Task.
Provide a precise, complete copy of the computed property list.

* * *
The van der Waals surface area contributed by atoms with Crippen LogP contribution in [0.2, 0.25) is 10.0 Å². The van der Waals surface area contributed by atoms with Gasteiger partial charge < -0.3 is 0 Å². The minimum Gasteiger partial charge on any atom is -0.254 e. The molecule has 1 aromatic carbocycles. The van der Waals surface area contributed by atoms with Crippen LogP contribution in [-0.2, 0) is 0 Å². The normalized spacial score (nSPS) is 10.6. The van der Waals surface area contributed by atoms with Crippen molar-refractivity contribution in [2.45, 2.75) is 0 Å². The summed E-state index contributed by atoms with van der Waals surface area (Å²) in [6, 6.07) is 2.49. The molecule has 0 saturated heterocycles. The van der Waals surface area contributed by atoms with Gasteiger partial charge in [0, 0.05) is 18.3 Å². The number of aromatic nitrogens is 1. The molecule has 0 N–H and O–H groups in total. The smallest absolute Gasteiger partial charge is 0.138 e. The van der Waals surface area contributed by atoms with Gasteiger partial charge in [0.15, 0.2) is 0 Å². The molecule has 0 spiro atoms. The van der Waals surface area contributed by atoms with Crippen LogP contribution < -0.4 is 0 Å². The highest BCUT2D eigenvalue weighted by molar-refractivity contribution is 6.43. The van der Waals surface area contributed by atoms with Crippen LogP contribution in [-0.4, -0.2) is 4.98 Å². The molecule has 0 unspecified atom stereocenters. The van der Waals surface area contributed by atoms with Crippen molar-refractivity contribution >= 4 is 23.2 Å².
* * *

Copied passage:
The van der Waals surface area contributed by atoms with Crippen LogP contribution in [0.2, 0.25) is 10.0 Å². The van der Waals surface area contributed by atoms with Gasteiger partial charge < -0.3 is 0 Å². The minimum Gasteiger partial charge on any atom is -0.254 e. The molecule has 1 aromatic carbocycles. The van der Waals surface area contributed by atoms with Crippen LogP contribution in [-0.2, 0) is 0 Å². The normalized spacial score (nSPS) is 10.6. The van der Waals surface area contributed by atoms with Crippen molar-refractivity contribution in [2.45, 2.75) is 0 Å². The summed E-state index contributed by atoms with van der Waals surface area (Å²) in [6, 6.07) is 2.49. The molecule has 0 saturated heterocycles. The van der Waals surface area contributed by atoms with Gasteiger partial charge in [0, 0.05) is 18.3 Å². The number of aromatic nitrogens is 1. The molecule has 0 N–H and O–H groups in total. The smallest absolute Gasteiger partial charge is 0.138 e. The van der Waals surface area contributed by atoms with Gasteiger partial charge in [0.15, 0.2) is 0 Å². The molecule has 0 spiro atoms. The van der Waals surface area contributed by atoms with Crippen LogP contribution < -0.4 is 0 Å². The highest BCUT2D eigenvalue weighted by molar-refractivity contribution is 6.43. The van der Waals surface area contributed by atoms with Crippen LogP contribution in [-0.4, -0.2) is 4.98 Å². The molecule has 0 unspecified atom stereocenters. The van der Waals surface area contributed by atoms with Crippen molar-refractivity contribution >= 4 is 23.2 Å².